Happy New Year, and here’s hoping you outdoorsmen in our Sportsman’s Paradise will withstand the surge arising from our COVID-19 experience.
If you didn’t know it, fishing license sales were off the charts, not only in our state but also across our fair country. Increases of as much as 26% have shown up in reports from Southern states.
Numbers haven’t been posted for hunting license sales, but an eyeball check of activity on both state and federal public hunting lands showed more hunters followed the procedures to access Louisiana’s near 2 million open-to-the-public acres to hunt deer, squirrels, ducks, rabbits, woodcock and geese.
Today, in the first days of this new year — and knowing we remain under this pandemic’s horrible spell — it’s up to us sportsmen to make a pledge to introduce a youngster to the adventures most of us learned to enjoy from someone who, years ago, took the time to teach us the skills needed to enjoy the outdoors for so many seasons and so many years.
The smiles on their young faces, the telling and retelling of their new experiences will last forever.
Go ahead! Make the pledge.
On the water
Been to the Pontchartain Basin lately?
Checked out the area Monday and — Wow! — every landing was jammed. The reason has to be the lack of trout in the Delacroix area.
Ran to The Wall and there were very few boats on the Bayou Bienvenu of the billion-dollars storm wall protecting New Orleans.
The MRGO side looked much different, and counted at least 50 boats at The Wall and down two miles in the MRGO, and there were more boats in the bass-fishing spots in the marshes off the Intracoastal Waterway.
A guess is most folks were fishing live shrimp, although reports during the Christmas holidays were speckled trout stopped feeding on shrimp. This area remains open in the fall inshore shrimp season and a handful of trawlers were working in the Intracoastal.
A note here is that the water was nearly two feet lower throughout the marshes and the MRGO. That’s the result of days of north winds with winter winds strong enough to move water. The water was muddier than it was three weeks ago.
Another relatively productive area is the Terrebonne Parish marshes. Be careful of water levels there, too.
With the Wildlife and Fisheries marine biologists under the charge (from the Wildlife and Fisheries Commission) to conduct another speckled trout population study, the 2020 increase in fishing-license sales resulted in increased pressure on trout numbers.
Yes, it was a productive trout season. Yes, spring and summer catches were better than the last two years in some places — the exception was in waters in the Venice and down-river areas — but it’s likely we’re going to see the same results in the population survey as that which launched the discussion on lowering the daily creel limits and increasing the minimum-size limit.
Another result of the increased pressure on trout is showing up in the MRGO area.
The better trout catches are coming from deep water. OK, so it’s winter and the combination of colder water temperatures and lower water levels tend to send most fish to deeper water where conditions are more comfortable for trout, redfish and largemouth bass, and where most of the forage fish live, too.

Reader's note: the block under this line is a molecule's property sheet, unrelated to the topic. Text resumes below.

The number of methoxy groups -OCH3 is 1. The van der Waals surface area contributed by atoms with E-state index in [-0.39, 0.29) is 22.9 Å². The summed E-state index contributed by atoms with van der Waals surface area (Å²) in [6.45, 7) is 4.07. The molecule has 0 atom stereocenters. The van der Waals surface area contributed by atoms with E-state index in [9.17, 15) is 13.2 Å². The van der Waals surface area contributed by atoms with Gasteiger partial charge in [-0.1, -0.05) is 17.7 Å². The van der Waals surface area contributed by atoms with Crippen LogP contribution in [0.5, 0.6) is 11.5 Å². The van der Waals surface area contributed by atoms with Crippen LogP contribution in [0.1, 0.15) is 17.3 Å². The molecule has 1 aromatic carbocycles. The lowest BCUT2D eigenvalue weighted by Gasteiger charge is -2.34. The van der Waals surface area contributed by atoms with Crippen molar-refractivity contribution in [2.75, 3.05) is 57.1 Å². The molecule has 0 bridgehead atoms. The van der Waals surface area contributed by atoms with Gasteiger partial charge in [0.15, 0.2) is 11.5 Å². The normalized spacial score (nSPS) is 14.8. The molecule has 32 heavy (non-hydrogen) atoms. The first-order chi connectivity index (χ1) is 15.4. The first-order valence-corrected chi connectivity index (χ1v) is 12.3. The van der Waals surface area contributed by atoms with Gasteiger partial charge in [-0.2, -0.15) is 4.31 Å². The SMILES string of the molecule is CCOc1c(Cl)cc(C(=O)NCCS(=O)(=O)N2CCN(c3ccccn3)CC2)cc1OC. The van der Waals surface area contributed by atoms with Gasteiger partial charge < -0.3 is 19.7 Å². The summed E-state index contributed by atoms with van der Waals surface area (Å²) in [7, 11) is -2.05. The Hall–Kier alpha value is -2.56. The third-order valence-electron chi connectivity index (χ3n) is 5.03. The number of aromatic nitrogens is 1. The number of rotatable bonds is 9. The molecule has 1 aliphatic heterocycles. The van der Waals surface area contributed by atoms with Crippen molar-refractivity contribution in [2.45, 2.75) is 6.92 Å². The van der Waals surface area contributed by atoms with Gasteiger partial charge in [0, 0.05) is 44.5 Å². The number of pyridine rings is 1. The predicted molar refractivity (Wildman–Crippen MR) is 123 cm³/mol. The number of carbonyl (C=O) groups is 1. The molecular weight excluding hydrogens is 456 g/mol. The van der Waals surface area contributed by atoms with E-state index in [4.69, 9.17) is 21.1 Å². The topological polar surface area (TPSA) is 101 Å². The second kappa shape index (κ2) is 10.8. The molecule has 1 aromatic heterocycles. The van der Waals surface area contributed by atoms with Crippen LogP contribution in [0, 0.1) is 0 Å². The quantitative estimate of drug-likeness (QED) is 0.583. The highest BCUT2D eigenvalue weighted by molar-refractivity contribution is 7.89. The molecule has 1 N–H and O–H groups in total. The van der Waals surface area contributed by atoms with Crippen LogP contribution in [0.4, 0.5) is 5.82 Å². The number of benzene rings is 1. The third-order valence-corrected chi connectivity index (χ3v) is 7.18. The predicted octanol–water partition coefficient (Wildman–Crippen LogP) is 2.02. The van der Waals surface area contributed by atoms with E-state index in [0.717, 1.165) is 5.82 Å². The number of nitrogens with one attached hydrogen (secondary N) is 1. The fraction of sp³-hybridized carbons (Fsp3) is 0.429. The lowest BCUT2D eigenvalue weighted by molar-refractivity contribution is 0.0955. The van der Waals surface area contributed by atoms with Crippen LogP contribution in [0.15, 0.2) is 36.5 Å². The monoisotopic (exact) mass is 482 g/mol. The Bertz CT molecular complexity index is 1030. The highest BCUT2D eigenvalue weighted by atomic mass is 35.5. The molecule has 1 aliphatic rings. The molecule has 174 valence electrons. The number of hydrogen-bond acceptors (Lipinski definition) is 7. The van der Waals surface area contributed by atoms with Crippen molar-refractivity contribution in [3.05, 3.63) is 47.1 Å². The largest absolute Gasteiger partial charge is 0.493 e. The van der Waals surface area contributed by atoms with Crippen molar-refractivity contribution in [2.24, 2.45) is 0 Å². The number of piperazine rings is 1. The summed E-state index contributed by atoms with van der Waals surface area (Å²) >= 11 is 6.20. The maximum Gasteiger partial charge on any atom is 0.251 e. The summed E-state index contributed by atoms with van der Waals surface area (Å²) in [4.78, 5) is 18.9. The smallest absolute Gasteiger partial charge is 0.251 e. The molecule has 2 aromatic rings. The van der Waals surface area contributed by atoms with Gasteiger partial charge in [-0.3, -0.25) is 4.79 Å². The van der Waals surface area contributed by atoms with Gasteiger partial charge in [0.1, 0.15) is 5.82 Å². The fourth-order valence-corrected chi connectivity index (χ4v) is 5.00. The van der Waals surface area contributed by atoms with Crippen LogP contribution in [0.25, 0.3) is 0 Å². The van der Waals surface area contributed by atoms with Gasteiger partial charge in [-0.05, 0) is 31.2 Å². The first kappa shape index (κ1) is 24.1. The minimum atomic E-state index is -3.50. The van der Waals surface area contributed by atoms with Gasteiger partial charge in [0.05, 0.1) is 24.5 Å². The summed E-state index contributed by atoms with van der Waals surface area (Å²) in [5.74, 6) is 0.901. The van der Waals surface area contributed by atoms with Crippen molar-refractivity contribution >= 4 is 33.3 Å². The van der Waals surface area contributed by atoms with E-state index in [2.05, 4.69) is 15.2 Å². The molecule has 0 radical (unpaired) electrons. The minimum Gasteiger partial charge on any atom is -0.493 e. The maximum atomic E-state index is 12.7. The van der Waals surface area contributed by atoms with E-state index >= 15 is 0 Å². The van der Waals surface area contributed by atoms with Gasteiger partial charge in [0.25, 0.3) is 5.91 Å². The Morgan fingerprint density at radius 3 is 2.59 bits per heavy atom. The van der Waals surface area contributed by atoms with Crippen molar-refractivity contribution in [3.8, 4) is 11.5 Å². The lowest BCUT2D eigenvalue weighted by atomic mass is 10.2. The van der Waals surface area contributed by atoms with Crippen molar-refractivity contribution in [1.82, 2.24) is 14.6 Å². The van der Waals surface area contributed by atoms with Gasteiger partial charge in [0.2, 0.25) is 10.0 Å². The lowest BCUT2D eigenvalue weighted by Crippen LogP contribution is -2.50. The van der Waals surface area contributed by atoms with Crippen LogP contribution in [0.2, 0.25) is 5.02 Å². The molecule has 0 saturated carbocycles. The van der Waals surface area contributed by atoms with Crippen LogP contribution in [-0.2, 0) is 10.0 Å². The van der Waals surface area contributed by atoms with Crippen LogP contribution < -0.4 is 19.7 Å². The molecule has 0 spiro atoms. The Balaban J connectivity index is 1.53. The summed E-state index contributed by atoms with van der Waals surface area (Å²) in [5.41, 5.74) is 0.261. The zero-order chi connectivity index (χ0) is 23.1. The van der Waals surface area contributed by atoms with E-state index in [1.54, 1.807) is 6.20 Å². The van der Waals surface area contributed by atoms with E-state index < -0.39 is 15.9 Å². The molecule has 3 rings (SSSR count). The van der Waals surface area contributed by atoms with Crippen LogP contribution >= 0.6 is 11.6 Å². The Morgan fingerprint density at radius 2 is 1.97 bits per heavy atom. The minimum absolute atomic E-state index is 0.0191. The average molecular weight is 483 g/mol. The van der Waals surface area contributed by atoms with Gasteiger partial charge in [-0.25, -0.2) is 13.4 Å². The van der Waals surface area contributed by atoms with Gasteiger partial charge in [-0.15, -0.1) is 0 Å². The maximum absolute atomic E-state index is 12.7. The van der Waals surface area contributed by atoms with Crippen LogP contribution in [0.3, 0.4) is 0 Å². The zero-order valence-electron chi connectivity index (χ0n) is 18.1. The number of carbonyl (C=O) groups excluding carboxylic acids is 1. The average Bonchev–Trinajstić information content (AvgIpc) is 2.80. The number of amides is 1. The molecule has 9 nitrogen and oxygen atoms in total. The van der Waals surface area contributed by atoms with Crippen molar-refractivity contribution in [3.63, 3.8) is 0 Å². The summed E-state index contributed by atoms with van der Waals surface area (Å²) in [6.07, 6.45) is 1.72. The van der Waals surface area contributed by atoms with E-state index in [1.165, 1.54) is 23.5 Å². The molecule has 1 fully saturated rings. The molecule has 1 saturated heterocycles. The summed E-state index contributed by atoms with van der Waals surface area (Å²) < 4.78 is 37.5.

But, fishing pressure can send fish to seeking deeper water, too.
Bass and sac-a-lait are biting in the Atchafalaya Spillway, but you have to pick the days between the fronts to find them actively feeding. High barometric pressure hanging over us a day or two after a front is the reason to explain these two species inactivity, and the reason why catches fall off under bright blue skies.
Duck hunters continue to hope the next cold front brings more birds to the marshes, and maybe all the snow and ice in the Midwest from the New Year’s Eve storm will be the answer to their prayers.
Friday morning’s take was the best of the second split with greenwing teal, gray ducks, ringnecks and pintails showing up for hunters. Still, it’s only one day, and hunters in the marshes across the Coastal Zone know their opening days’ success didn’t hold in the days after opening-weekend hunts.
For deer hunters in woods and fields around the Mississippi and Atchafalaya rivers, the bucks are in full rut, and lots of deer were heading to processors. Hey hunters, there’s a freezer with some room in Baton Rouge.
The presentation of 2021-2022 resident-game and migratory bird seasons along with changes in the Deer Management Assistance Program headlines the agenda for Thursday’s 9:30 a.m. Wildlife and Fisheries Commission meeting in Baton Rouge.
Other agenda items include:
An update on feral hog control;
A presentation on the developing Louisiana National Estuarine Research Reserve;
And, the election of chairman and vice-chairman.
There will be a limit of 40 allowed in the Joe Herring Room and Wildlife and Fisheries headquarters on Quail Drive, and the meeting will be available via Zoom.
Public comment will not be allowed during the meeting, but can be made by email: firstname.lastname@example.org with a deadline of 2 p.m. Wednesday.